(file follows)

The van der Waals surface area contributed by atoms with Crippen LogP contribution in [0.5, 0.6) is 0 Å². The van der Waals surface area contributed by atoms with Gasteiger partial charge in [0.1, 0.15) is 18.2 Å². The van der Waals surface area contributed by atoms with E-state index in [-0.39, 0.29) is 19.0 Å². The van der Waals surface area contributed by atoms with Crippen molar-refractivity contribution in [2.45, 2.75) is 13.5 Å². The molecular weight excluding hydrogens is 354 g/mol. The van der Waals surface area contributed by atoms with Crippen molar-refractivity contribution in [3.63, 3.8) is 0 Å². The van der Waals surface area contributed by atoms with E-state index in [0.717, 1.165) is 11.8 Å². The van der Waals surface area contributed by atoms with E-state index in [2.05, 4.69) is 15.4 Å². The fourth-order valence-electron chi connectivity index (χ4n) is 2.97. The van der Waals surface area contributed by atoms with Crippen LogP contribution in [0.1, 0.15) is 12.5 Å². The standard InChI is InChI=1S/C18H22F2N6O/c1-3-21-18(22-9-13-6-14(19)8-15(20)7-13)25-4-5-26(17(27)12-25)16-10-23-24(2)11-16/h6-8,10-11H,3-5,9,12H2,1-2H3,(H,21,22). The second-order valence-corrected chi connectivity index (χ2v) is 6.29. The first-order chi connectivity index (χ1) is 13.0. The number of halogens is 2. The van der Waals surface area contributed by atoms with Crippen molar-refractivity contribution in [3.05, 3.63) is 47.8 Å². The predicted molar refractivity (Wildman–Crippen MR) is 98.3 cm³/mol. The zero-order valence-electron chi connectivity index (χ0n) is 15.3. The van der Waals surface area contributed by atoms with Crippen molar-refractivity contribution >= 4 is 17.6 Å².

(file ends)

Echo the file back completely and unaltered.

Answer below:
The van der Waals surface area contributed by atoms with Crippen LogP contribution in [0.5, 0.6) is 0 Å². The van der Waals surface area contributed by atoms with Gasteiger partial charge in [0.1, 0.15) is 18.2 Å². The van der Waals surface area contributed by atoms with E-state index in [-0.39, 0.29) is 19.0 Å². The van der Waals surface area contributed by atoms with Crippen molar-refractivity contribution in [2.45, 2.75) is 13.5 Å². The molecular weight excluding hydrogens is 354 g/mol. The van der Waals surface area contributed by atoms with Crippen molar-refractivity contribution in [3.63, 3.8) is 0 Å². The van der Waals surface area contributed by atoms with E-state index in [0.717, 1.165) is 11.8 Å². The van der Waals surface area contributed by atoms with E-state index in [2.05, 4.69) is 15.4 Å². The fourth-order valence-electron chi connectivity index (χ4n) is 2.97. The van der Waals surface area contributed by atoms with Crippen LogP contribution in [0.1, 0.15) is 12.5 Å². The standard InChI is InChI=1S/C18H22F2N6O/c1-3-21-18(22-9-13-6-14(19)8-15(20)7-13)25-4-5-26(17(27)12-25)16-10-23-24(2)11-16/h6-8,10-11H,3-5,9,12H2,1-2H3,(H,21,22). The second-order valence-corrected chi connectivity index (χ2v) is 6.29. The first-order chi connectivity index (χ1) is 13.0. The number of halogens is 2. The van der Waals surface area contributed by atoms with Crippen molar-refractivity contribution in [3.05, 3.63) is 47.8 Å². The predicted molar refractivity (Wildman–Crippen MR) is 98.3 cm³/mol. The zero-order valence-electron chi connectivity index (χ0n) is 15.3. The van der Waals surface area contributed by atoms with Crippen molar-refractivity contribution >= 4 is 17.6 Å².